The Position of Women in Buddhism

Nowadays, women play an increasing influence on society. What we are doing now is to look at the role of women from a Buddhist perspective.

Women in Early Buddhism
Gautama Buddha, the creator of Buddhism, allowed women to participate in his monastic community and fully join in the practice of Buddhist teachings. However, it is said that women have to be reborn male if they want to pursue spiritual progress and final liberation. The early texts state that a nun had to bow to a monk as a show of inferiority to males.

Gender limit was seen as a hindrance to achieve nirvana at that time, and records of women’s potential for spiritual attainment were rare.

Women and Buddhahood

The Buddha did admit that a woman could attain enlightenment, pointing out that there can be a female Buddha. Yeshe Tsogyal, is one example of a woman accepted as a female Buddha. She transcended from a worldly existence to become a fully enlightened Buddha.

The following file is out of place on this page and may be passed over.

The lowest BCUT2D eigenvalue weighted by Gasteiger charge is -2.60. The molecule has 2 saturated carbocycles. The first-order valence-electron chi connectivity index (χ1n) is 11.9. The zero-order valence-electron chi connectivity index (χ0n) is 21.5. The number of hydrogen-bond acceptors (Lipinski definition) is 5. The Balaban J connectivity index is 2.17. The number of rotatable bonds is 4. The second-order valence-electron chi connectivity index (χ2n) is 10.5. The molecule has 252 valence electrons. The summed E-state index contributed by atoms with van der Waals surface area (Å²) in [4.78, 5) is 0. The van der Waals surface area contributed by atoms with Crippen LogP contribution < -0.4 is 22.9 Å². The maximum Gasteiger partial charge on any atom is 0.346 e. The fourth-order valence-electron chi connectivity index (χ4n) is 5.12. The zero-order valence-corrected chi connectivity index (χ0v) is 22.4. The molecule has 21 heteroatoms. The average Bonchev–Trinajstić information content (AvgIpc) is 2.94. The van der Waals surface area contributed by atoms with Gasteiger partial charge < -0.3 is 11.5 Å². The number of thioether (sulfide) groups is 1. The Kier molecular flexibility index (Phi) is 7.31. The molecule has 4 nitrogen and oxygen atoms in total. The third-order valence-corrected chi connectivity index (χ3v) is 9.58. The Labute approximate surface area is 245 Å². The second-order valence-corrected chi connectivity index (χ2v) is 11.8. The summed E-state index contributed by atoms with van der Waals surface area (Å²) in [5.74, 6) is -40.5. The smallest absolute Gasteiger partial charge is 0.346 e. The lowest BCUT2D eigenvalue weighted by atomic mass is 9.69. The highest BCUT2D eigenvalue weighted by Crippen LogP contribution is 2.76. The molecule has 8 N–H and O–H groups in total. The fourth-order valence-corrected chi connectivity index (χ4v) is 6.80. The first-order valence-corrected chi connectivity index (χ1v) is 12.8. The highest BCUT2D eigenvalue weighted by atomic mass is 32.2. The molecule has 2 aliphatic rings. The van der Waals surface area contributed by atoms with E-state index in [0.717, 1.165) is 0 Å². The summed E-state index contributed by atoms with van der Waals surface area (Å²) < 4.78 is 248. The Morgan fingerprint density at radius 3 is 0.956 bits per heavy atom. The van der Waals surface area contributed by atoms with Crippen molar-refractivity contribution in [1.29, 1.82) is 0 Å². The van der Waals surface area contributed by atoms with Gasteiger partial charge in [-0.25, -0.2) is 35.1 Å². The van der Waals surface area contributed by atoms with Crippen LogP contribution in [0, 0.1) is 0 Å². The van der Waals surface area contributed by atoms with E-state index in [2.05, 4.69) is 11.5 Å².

According to The Dalai Lama, men are primarily responsible for warfare, since they are physically good at aggressive behaviors. However, women are more likely to be sensitive to others’ sufferings. If the world is controlled by women, there will be less danger and war in this world. On the other hand, women tend to be difficult if they really take charge of world issues. Apparently, The Dalai Lama is not that supportive of women’s influences in society.

Buddhist View on Women’s Marriage
Buddhism considers death as a natural thing, so a woman won’t suffer moral degradation if she becomes a widow. Her social status will remain the same as before. Nor does she have to isolate herself from social ceremonies and events. Most importantly, she can get remarried without bearing insult or religious blame.

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